Paper ID: | 1050 |
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Title: | Minimax Estimation of Maximum Mean Discrepancy with Radial Kernels |

The paper deals with the estimation of Maximal Mean Discrepancy (MMD) with radial kernels from the minimax point of view. It gives new lower bounds for the minimax probability, which coincide with the known upper bounds, up to multiplicative constants (depending on the properties of the kernel). A first lower bound for Gaussian kernels is straightforwardly obtained from Le Cam's method, following the same arguments as Tolstikhin, Sriperumbudur and Muandet (2016), but this lower bound depend on the dimension of the data. A second lower bound is developed, not depending on this dimensionality parameter and generalized to radial kernels, based on classical arguments from the minimax theory for functionals (the two fuzzy hypotheses method, as named by Tsybakov (2008)). This new lower bound enables to establish a classical minimax parametric rate of estimation of the MMD, and to prove that the empirical estimator and its $U$-statistic variant, used in the MMD two-sample tests for instance, are optimal in the presented minimax sense.

The paper is very interesting as it provides the first known lower bounds for the minimax rate of estimation of the MMD distance between two distributions based on finite random samples, considering general radial kernels, which match with the known upper bounds up to constants. Theses bounds lead to a classical parametric rate of estimation, not depending on the dimension of the data. The text could however be more fluent, and easier to read for nonspecialists of the minimax estimation theory. For instance, the results are all expressed with respect to the minimax probabilities. Could the link with the more classical minimax risk be clearly written ? Moreover, to my mind the only main drawback of this work is that it does not tackle the real target issue of minimax testing, which is usually closely related to the minimax estimation of functionals. The obtained parametric rate of estimation is indeed known to coincide with the parametric rates of testing when one considers weak distances (such as the Bounded Lipschitz or the MMD distances) between distributions. Finally, I noticed a few mistakes in the text (in (1) a absolute value bar is lacking, and $r_{n,m,k}(\mathcal{P})$ should be replaced by $r_{n,m,k}(\mathcal{P})^{-1}$ in (2).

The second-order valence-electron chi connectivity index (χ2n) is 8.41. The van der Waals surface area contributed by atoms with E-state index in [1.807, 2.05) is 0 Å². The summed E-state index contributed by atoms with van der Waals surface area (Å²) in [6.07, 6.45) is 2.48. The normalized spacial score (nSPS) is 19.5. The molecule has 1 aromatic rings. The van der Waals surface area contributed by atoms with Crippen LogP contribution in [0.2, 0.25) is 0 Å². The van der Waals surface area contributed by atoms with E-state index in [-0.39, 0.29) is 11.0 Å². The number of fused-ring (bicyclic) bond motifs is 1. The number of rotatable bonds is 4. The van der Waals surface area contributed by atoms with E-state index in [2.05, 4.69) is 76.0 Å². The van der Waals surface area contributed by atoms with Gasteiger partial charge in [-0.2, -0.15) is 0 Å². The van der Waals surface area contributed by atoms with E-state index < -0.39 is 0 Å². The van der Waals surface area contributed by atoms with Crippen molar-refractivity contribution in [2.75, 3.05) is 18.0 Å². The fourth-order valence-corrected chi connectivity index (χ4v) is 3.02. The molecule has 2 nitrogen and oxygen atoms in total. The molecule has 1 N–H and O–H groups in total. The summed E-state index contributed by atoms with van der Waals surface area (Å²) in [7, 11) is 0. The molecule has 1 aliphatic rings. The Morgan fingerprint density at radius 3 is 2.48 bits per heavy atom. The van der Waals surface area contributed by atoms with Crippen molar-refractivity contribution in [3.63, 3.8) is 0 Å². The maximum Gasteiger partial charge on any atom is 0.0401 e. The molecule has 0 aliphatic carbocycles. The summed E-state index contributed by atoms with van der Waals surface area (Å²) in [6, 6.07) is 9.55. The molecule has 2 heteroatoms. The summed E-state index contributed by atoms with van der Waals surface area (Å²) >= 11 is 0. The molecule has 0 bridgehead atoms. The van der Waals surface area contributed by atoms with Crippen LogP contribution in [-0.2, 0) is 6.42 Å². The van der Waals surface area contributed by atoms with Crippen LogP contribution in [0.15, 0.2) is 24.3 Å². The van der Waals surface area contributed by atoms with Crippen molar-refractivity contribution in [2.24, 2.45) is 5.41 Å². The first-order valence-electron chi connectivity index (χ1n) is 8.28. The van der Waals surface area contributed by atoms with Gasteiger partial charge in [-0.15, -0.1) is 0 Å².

2-Confident (read it all; understood it all reasonably well)

The authors provide some minimax lower bounds for the estimation of the maximum mean discrepancy (MMD) based on finite samples in the case of radial kernels on $\mathds R^d$. They first provide a minimax lower bound that depends on the dimension $d$ (Theorem 1), whose proof is based on the Le Cam's method, and hence they get rid of such dependence by using the {\it method of two fuzzy hypothesis} (Theorem 2).

The paper is well structured: the problem is clearly and exhaustively explained and the techniques used in the paper are well described. The proofs of the two main results are provided Additional comments: > lines 37 - 38: notation $O_p$ but $p$ is not defined > in eq. (1) a $\big|$ is missing > line 178 it is explained that $MMD_k(P_0,Q_0)=0$ but in the previous page in eq. (6) it is not.

2-Confident (read it all; understood it all reasonably well)

This paper processes an estimation problem of the maximal mean discrepancy (MMD), which is a distance between two probability measures given as the RKHS norm of the difference of their kernel mean embeddings. In particular, this paper provides the minimax lower bound over the distributions with C^\infty-densities, for the Gaussian kernel (Theorem 1) and for general radial kernels (Theorem 2). The proofs are technically sound. The authors use a reduction scheme to testing (i.e. the Le Cam method), which is a standard technique for deriving the lower bounds in nonparametric problems.